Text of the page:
When pondering profound questions like how many will be saved, it is wise to hold firmly to what Scripture reveals, while also extending grace to those who see things differently. God’s Word makes clear that Jesus is the only way to the Father (John 14:6), and that repentance and faith in Christ are necessary for salvation (Mark 1:15).

However, only the Lord knows the human heart, and we should avoid passing judgment on others (Matthew 7:1-5). We can humbly share the gospel, trusting the Holy Spirit to lead people to repentance and faith according to His timing.

Make the Most of Every Opportunity

Rather than engaging in unprofitable speculation about the eternal destiny of humanity, a better response is to make the most of every evangelistic opportunity. Jesus commands us to go and make disciples of all nations (Matthew 28:19-20), and His love compels us to plead with men and women to be reconciled to God (2 Corinthians 5:14-21).

When we stand before Christ, we will not be asked how many souls we thought would be saved. We will be asked what we did with the opportunities given to share the good news of salvation with our neighbors and the nations.

Trust God’s Justice and Mercy

While Scripture warns that many will perish apart from Christ, it also declares that God’s ways are higher than our ways (Isaiah 55:8-9). The Judge of all the earth will surely do what is right (Genesis 18:25). We can trust Him to balance His attributes of justice and mercy perfectly.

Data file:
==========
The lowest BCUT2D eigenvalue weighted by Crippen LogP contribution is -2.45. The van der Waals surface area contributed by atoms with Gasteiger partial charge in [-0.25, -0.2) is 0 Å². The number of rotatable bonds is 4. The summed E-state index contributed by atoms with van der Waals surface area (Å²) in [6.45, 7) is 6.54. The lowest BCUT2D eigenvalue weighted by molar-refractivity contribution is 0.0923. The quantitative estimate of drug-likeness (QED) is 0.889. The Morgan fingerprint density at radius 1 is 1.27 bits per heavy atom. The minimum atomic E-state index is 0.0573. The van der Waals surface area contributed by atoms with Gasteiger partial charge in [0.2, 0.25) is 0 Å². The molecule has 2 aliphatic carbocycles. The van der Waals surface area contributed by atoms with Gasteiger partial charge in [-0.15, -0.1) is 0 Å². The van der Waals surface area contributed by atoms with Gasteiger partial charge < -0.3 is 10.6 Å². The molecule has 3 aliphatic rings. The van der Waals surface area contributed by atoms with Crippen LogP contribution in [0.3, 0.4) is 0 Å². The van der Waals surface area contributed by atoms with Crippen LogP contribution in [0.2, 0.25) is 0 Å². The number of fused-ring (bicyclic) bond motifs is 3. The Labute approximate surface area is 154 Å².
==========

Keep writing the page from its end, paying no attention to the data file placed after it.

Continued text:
Our wisest course is to heed Jesus’ words: “Do not judge, and you will not be judged. Do not condemn, and you will not be condemned. Forgive, and you will be forgiven” (Luke 6:37). Where God’s Word has spoken clearly, we should believe.

Where it maintains silence, we would do well to follow the example of the Psalmist who proclaimed: “I do not occupy myself with things too great and too marvelous for me” (Psalm 131:1).


In summary, the Bible indicates many will choose the broad path of destruction, but God desires all to be saved. The number who will respond to the gospel is vast and uncountable. As believers, we can hold these twin truths in balance – God’s warnings about the narrow road and His mercy available to all.

This should motivate us to make the most of every chance to show others the way to heaven through faith in Christ.